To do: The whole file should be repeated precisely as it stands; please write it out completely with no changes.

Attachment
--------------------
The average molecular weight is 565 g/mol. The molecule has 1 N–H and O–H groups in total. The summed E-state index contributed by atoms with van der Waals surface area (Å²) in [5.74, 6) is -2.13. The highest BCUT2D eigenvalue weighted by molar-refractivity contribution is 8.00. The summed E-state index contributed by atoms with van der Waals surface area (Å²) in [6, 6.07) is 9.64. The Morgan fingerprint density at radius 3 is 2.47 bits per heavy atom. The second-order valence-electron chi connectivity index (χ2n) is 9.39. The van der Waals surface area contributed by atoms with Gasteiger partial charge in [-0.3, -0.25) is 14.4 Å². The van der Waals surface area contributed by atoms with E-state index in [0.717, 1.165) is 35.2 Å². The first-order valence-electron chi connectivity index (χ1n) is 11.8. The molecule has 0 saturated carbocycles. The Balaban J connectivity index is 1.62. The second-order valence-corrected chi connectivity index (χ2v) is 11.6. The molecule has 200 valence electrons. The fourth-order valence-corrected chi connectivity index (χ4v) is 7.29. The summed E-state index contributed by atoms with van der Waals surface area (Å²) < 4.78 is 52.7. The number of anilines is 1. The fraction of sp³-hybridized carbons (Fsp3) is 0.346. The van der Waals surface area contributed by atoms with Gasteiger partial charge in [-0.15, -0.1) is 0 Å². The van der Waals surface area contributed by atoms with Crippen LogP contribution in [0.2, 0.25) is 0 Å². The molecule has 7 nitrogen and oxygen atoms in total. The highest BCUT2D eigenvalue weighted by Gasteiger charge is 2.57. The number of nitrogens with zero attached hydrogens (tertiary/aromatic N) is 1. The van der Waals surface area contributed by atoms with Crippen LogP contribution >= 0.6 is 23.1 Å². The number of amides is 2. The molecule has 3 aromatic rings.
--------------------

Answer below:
The average molecular weight is 565 g/mol. The molecule has 1 N–H and O–H groups in total. The summed E-state index contributed by atoms with van der Waals surface area (Å²) in [5.74, 6) is -2.13. The highest BCUT2D eigenvalue weighted by molar-refractivity contribution is 8.00. The summed E-state index contributed by atoms with van der Waals surface area (Å²) in [6, 6.07) is 9.64. The Morgan fingerprint density at radius 3 is 2.47 bits per heavy atom. The second-order valence-electron chi connectivity index (χ2n) is 9.39. The van der Waals surface area contributed by atoms with Gasteiger partial charge in [-0.3, -0.25) is 14.4 Å². The van der Waals surface area contributed by atoms with E-state index in [0.717, 1.165) is 35.2 Å². The first-order valence-electron chi connectivity index (χ1n) is 11.8. The molecule has 0 saturated carbocycles. The Balaban J connectivity index is 1.62. The second-order valence-corrected chi connectivity index (χ2v) is 11.6. The molecule has 200 valence electrons. The fourth-order valence-corrected chi connectivity index (χ4v) is 7.29. The summed E-state index contributed by atoms with van der Waals surface area (Å²) < 4.78 is 52.7. The number of anilines is 1. The fraction of sp³-hybridized carbons (Fsp3) is 0.346. The van der Waals surface area contributed by atoms with Gasteiger partial charge in [-0.15, -0.1) is 0 Å². The van der Waals surface area contributed by atoms with Crippen LogP contribution in [0.2, 0.25) is 0 Å². The molecule has 7 nitrogen and oxygen atoms in total. The highest BCUT2D eigenvalue weighted by Gasteiger charge is 2.57. The number of nitrogens with zero attached hydrogens (tertiary/aromatic N) is 1. The van der Waals surface area contributed by atoms with Crippen LogP contribution >= 0.6 is 23.1 Å². The number of amides is 2. The molecule has 3 aromatic rings.